The aim of this study was to evaluate the efficacy and the safety of S-1 salvage chemotherapy for the patients with recurrent or metastatic ESCC refractory to the standard chemotherapy.
From April 2007 to December 2014, 591 patients were diagnosed as ESCC at the Kyoto University Hospital and their clinical records were reviewed retrospectively. Among them, 15 patients received S-1 monotherapy after the failure or refusal of standard chemotherapy (Figure 1). We included the patients who had synchronous head and neck cancer, gastric cancer, lung cancer and so on. The inclusion criteria of this study were as follows: (1) age over 18; (2) pathologically proven ESCC; (3) adequate medical record; (4) patients who failed or rejected all of the standard chemotherapy for ESCC. This study was approved by the Ethics Committee of Kyoto University Graduate School of Medicine (Protocol Identification Number: E2085).
S-1 was administered orally from day 1 to day 14, every 3 weeks. The dose of S-1 for each patient was determined according to body surface area (BSA) as follows: for BSA<1.25 m2, 80 mg/day; for 1.25 m2<BSA<1.5 m2, 100 mg/day; and for BSA>1.5 m2, 120 mg/day divided by 2 doses. If any unacceptable adverse events appear, discontinuation or reduction of S-1 administration was carried out.
Evaluation of efficacy
Tumor response was assessed with computed tomography (CT) every 2-3 cycles. Response rate was determined by best overall response according to the response evaluation criteria in solid tumors (RECIST 1.1) . Complete response (CR) was determined when the disappearance of the target tumor was confirmed. Partial response (PR) was determined when 30% reduction of the target tumor was confirmed. Stable disease (SD) was determined when neither sufficient shrinkage to qualify for PR nor sufficient increase to qualify for PD were confirmed. Disease control rate was defined as the percentage of patients who have achieved CR or PR or SD.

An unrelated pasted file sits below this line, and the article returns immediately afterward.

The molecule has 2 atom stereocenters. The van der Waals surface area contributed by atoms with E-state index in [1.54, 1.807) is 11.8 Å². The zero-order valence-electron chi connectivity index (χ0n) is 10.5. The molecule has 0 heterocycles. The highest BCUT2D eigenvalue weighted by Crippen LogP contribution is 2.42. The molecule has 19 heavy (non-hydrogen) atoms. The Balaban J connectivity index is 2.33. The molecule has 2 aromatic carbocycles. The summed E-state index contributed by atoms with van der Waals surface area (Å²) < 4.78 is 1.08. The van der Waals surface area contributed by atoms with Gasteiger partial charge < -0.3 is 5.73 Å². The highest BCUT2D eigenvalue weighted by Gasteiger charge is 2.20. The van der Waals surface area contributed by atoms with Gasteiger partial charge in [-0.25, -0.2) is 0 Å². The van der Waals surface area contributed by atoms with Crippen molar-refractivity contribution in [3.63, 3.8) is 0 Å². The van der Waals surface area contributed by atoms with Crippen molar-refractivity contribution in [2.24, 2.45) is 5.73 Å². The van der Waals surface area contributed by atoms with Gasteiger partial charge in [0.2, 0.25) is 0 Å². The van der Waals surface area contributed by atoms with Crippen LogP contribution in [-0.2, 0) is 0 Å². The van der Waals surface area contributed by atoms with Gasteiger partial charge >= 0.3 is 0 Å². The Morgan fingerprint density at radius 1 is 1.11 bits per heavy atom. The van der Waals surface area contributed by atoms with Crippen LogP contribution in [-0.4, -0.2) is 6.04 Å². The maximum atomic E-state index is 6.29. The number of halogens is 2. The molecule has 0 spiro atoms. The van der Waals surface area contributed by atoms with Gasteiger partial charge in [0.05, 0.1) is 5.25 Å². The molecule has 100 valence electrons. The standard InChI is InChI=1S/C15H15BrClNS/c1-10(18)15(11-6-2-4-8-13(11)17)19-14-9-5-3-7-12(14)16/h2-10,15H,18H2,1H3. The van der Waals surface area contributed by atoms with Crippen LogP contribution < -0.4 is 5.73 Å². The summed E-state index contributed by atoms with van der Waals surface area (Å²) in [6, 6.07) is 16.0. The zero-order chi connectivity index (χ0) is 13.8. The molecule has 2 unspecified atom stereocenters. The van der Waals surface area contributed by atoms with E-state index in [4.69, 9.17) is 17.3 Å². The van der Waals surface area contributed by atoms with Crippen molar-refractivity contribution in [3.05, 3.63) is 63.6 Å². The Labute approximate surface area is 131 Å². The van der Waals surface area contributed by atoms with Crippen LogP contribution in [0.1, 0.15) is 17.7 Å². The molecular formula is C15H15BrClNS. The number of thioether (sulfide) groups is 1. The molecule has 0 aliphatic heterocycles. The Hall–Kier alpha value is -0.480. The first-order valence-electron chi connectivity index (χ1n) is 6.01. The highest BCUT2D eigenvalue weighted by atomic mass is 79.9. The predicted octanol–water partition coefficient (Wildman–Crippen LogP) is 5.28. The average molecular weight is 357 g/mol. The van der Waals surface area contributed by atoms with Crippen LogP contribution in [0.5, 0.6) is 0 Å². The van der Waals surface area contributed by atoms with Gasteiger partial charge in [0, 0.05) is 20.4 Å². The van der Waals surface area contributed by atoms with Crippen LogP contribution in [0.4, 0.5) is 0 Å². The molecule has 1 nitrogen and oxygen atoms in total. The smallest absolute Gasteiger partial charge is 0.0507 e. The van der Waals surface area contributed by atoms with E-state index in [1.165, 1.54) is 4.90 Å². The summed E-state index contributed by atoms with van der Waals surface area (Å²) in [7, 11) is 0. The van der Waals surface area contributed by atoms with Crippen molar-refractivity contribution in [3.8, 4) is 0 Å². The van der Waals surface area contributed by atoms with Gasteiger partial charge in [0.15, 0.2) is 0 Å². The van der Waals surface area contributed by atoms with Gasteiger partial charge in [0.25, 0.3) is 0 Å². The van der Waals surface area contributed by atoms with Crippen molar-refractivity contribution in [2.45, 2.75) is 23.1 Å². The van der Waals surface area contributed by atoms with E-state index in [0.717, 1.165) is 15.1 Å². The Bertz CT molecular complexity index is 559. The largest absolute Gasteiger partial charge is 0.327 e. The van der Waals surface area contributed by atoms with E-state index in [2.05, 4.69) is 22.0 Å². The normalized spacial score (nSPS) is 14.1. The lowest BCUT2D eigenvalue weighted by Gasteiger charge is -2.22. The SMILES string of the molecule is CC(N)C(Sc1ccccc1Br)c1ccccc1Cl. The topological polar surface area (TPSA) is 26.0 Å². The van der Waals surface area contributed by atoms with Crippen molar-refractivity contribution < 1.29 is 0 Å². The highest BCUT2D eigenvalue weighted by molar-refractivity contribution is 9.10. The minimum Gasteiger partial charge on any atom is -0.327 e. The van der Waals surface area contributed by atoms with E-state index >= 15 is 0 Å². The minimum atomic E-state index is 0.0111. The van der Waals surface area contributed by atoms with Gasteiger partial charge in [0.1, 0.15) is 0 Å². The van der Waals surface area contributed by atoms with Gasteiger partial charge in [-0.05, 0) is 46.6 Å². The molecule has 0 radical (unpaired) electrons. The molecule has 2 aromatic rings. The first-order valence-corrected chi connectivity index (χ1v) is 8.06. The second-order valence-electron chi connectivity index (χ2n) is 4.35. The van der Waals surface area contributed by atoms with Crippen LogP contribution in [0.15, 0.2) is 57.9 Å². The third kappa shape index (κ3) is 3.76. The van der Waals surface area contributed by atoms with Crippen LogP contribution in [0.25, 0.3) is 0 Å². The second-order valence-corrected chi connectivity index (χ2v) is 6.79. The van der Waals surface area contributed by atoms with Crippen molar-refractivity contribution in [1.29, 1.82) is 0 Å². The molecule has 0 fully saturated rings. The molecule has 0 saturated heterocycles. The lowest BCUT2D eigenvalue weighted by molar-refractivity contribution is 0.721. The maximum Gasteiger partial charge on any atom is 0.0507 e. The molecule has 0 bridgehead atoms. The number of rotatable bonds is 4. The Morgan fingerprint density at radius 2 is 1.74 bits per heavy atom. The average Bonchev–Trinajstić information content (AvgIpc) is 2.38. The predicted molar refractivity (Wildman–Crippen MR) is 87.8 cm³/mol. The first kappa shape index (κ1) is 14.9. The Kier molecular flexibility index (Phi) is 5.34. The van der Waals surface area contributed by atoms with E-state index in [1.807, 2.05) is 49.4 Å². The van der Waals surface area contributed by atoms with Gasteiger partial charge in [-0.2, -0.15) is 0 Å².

Assessment of toxicities
Toxicities were assessed according to the common terminology criteria for adverse events (CTCAE) Version 4.0.
Progression free survival (PFS) was calculated from the first day of S-1 administration to the occurrence of progression, or death from any cause. Overall survival (OS) was also measured from the first day of S-1 administration to the death from any cause or the last follow up date. Median PFS and median OS were estimated by the Kaplan-Meier method. Correlation between the tumor response of S-1 and that of prior anticancer drugs was accessed by the Fisher’s exact test. All data were analyzed using SPSS Statistics 21 (IBM, Armonk, NY).
The patients’ characteristics before administration of S1 are shown in Table 1. In addition, clinical courses of each patient are shown in Figure 2. Regarding the initial Treatment, 3 cases were performed neoadjuvant chemotherapy followed by esophagectomy, 10 cases were performed CRT, and remaining 2 cases were performed chemotherapy. Previous chemotherapy regimens administered prior to the S-1 monotherapy were as follows: FP followed by DTX in 10 cases and refusal of DTX in remaining 5 cases.
|Age (years)||Median (Range)||70 (63-67)|
|ECOG performance status||0||12 (80.0)|
|Histological type||Squamous cell carcinoma||15 (100|
|Stage at the star t of TS-1||IIA||1 (6.7)|
|Initial treatment status||Neoadjuvant Chemotherapy+ Esophagectomy||3 (20.0)|
|Prior chemotherapy regimen||PF followed by DTX||10 (66.7)|
|FP followed by 5-FU alone||2 (13.3)|
|FP alone||3 (20.0)|
|Primary tumour||8 (53.3)|
|Metastatic tumour||Lymph nodes||12 (80.0)|
Table 1: Patient characteristics. FP 5-fluorouracil and cisplatin, 5-FU 5-fluorouracil, DTX docetaxel.
Response and survival
Median duration of S-1 administration in all patients was 8 cycles (range; 1-45). Tumor best responses of S-1 are shown in Table 2. As for overall response, 1 patient (6.7%) achieved CR, 9 patients (60.0%) achieved SD, remaining 5 patients (33.3%) resulted in PD, and disease control rate was 66.7%. Disease control rate according to the tumor site were as follows; 80% (4/5) in primary lesion, 66.7% (8/12) in lymph nodes, 60.0% (3/5) in lung, 100% (1/1) in liver, and 100% (1/1) in bone.